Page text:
Symptoms and No Diagnosis.

In Editorial by Edmund Kwok2 Comments

Guest post by James Worrall.

Why is there so much suffering that we cannot explain?

Asked another way, why are there so many symptoms and so few diagnoses?

As an emergency physician, I see many patients who arrive at the hospital with chest pain, abdominal pain, numbness of the extremities, or other potentially worrisome complaints, and yet no cause is found. In fact, I estimate that we only make a diagnosis in one of ten patients with chest pain. When the patient asks me, “What’s causing this pain, doctor?” how am I to respond?

Chest pain is often attributed to gastro-esophageal reflux – heartburn – or it is considered muscular, or perhaps “costochondritis” (a dubious entity). I believe most of the time these diagnoses are just excuses for the fact that we have no diagnosis.

Patients find this hard to accept. Perhaps we are so attached to the philosophy of cause and effect that we believe there must be an explanation for all symptoms; if we could only do the right test, or get the right scan, we would find that cause. But why should there be a cause, a diagnosis, at all?

More properly, there may be a cause, but we have no access to it—no way of knowing it. The cause of the baseball’s flight was the bat which hit it; but what caused you to feel tired one day and cheerful the next? What caused you to fall in love with one person and not another? Perhaps there were many causes, not one sufficient unto itself, and certainly not one as simple as the baseball bat. No single cause, just effects. No disease, just symptoms.

It is an empirical fact that most symptoms we experience are ultimately unexplained. If we could simply accept that frustrating reality, then we would likely get on with the business of treating symptoms and trying to feel better. Sadly we, patients and doctors alike, cannot. Even worse, the presence of unexplained symptoms tends to set in motion a chain of events: more tests, consultations with specialists, and patient worry…all costing time and money. Sometimes, due to inevitable false positive results or physician error, diseases are diagnosed that had nothing to do with the original symptoms! Paradoxically, symptoms have caused disease. Most of the time, no cause is ever found. After this quixotic search, is the patient any better off?

The physician’s dirty secret is that it was usually clear from the beginning that no cause would ever be found.

I believe that this process has the unintended effect of prolonging and exacerbating symptoms. Physicians lack the courage to say to patients that they believe nothing is seriously wrong, the symptoms are benign, and no tests are necessary. They are afraid the patient will hear, “It’s all in your head”. They simply cannot reassure the patient without doing tests, even if they know the tests are probably useless. The subliminal message to the patient is, “I am worried about this”. So the patient worries. The longer the process continues without a diagnosis, the worse things get, the worse the symptoms become.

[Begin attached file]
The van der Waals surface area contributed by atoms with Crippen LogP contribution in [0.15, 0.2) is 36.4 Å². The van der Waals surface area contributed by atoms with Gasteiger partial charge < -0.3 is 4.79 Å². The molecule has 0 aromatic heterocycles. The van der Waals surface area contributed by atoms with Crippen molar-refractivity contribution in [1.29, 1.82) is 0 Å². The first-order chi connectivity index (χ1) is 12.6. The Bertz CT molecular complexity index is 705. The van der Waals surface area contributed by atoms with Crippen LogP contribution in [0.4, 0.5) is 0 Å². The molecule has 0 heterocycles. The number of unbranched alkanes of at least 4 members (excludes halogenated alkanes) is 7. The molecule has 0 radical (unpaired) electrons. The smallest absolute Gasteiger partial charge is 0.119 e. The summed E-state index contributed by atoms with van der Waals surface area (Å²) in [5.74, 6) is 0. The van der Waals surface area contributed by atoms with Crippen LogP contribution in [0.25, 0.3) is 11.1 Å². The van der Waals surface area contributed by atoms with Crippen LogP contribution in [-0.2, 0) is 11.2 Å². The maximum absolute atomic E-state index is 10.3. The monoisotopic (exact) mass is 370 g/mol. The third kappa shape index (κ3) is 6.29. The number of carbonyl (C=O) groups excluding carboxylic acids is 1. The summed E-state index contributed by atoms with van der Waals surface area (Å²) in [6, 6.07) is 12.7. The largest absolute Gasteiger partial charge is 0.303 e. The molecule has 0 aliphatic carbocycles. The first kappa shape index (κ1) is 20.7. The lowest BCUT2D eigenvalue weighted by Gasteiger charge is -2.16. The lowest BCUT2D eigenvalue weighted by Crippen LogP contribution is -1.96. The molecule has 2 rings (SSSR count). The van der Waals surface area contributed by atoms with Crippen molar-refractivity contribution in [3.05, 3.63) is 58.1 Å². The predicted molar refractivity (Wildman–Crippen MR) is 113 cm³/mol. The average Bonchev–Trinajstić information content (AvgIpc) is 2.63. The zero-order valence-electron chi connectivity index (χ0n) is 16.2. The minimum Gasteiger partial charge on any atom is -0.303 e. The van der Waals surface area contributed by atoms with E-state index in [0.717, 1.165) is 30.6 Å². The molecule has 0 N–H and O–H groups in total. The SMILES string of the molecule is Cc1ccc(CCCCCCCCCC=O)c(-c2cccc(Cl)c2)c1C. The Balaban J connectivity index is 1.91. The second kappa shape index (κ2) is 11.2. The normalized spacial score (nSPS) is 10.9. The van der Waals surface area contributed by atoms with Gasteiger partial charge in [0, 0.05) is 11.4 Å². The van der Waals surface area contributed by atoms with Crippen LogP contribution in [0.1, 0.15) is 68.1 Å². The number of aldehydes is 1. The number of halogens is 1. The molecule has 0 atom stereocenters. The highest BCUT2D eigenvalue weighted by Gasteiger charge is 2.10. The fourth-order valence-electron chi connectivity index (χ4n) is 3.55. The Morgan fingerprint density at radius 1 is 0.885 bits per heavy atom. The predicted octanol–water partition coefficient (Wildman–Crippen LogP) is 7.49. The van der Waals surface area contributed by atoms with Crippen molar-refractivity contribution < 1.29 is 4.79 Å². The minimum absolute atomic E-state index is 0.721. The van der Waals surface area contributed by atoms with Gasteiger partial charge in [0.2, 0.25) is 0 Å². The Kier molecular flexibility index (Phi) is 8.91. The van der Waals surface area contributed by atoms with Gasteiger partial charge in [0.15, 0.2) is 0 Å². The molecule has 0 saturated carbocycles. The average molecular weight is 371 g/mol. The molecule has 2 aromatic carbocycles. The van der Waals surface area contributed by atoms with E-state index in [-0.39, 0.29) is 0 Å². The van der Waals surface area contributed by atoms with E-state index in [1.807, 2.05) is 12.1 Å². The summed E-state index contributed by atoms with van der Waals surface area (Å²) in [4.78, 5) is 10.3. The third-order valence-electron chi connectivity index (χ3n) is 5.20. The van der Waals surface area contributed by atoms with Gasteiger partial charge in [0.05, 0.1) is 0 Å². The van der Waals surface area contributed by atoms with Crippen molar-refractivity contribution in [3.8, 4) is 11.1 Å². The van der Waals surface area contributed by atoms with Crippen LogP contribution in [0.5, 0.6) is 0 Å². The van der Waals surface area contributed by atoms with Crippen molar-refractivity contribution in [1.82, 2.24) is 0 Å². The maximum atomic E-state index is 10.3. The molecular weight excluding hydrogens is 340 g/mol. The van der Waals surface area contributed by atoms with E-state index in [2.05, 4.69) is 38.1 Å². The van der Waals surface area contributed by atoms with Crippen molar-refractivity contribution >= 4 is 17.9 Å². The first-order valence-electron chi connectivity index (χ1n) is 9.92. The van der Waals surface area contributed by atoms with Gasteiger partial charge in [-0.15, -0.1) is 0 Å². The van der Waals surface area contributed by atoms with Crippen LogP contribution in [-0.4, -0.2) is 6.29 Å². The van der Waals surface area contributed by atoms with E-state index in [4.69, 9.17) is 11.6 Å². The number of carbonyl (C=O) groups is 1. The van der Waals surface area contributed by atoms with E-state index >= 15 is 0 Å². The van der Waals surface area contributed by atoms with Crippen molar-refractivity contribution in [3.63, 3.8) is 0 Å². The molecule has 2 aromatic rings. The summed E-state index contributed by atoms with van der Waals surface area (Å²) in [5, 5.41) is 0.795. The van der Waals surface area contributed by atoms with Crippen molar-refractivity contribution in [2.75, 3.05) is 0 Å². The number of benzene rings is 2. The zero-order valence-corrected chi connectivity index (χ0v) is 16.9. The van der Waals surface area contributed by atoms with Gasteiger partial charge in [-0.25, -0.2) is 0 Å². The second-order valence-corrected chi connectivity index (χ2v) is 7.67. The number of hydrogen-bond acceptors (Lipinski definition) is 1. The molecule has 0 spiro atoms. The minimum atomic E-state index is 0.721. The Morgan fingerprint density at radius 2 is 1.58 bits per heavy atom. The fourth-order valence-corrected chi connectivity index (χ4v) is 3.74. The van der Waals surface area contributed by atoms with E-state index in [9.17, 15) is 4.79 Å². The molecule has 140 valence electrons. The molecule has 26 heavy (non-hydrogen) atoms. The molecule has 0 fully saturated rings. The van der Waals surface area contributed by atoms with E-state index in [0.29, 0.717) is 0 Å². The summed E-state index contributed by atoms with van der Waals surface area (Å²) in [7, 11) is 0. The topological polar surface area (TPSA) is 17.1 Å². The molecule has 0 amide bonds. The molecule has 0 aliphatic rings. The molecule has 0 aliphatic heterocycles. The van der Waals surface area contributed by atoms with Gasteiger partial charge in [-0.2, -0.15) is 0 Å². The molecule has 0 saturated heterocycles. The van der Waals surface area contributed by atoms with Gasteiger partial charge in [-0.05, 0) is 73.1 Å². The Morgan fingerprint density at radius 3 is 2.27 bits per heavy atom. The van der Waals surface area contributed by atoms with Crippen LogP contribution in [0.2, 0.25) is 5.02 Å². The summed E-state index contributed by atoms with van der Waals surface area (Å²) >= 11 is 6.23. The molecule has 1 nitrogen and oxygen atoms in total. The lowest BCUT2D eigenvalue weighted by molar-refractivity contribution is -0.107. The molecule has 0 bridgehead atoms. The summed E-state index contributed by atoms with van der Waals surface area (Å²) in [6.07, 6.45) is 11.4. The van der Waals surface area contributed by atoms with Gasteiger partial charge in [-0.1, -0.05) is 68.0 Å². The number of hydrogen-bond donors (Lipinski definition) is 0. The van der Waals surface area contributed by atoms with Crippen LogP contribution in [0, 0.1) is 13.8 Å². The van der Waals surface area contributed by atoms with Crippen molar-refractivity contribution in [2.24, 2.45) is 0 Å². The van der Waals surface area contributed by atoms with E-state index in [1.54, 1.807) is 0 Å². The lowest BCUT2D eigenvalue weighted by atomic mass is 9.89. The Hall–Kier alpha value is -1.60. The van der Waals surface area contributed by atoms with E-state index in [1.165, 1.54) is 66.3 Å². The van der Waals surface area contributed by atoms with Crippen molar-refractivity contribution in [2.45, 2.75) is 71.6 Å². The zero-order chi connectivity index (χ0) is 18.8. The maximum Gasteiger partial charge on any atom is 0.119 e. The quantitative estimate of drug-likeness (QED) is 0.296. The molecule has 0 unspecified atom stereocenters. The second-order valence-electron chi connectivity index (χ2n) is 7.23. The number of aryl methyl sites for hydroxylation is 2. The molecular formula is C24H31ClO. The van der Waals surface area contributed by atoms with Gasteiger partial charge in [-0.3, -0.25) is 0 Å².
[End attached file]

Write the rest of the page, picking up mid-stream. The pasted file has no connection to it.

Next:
Whoa! Am I implying that patients imagine their symptoms all along? It’s all in the head? Alas, this mind-body dichotomy is far too simplistic. Any seasoned clinician knows that the patient’s experience of the illness is influenced by far more than the diagnosis: personality, psychology, social circumstances, and other factors we simply cannot identify. And the vast majority of patients with unexplained symptoms are not depressed or otherwise mentally ill.

The only way to avoid some of this misery is to try to connect and communicate with our patients from the beginning, from that first encounter. To accept diagnostic uncertainty. To be patient with our bodies, and to accept our symptoms without always trying to explain them.

A wise physician once told me our first job was to do no harm. Our second job was to relieve suffering. Our third job, if possible, was to diagnose and treat disease. Let us not focus so much on the third that we forget the second, and perhaps ignore the first. Maybe one day we will have a better microscope, a test or a scan to explain all symptoms. Until then we just have our humanity.

Author Bio: James Worrall is an emergency physician and skeptic at the University of Ottawa, Canada.

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Edmund Kwok

Edmund Kwok

Emergency Medicine. Quality Improvement. Patient Safety. Change Management. Healthcare Administration.
Edmund Kwok
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Frontdoor 2 Healthcare

Frontdoor 2 Healthcare

Frontdoor2Healthcare, founded by Dr. Edmund Kwok in 2012, provides editorial and commentary on issues affecting Canadian healthcare from the emergency department’s “front door” perspective. Frontdoor posts allow for open sharing of the diverse opinions and perspectives of emergency physicians from across the country.
Frontdoor 2 Healthcare

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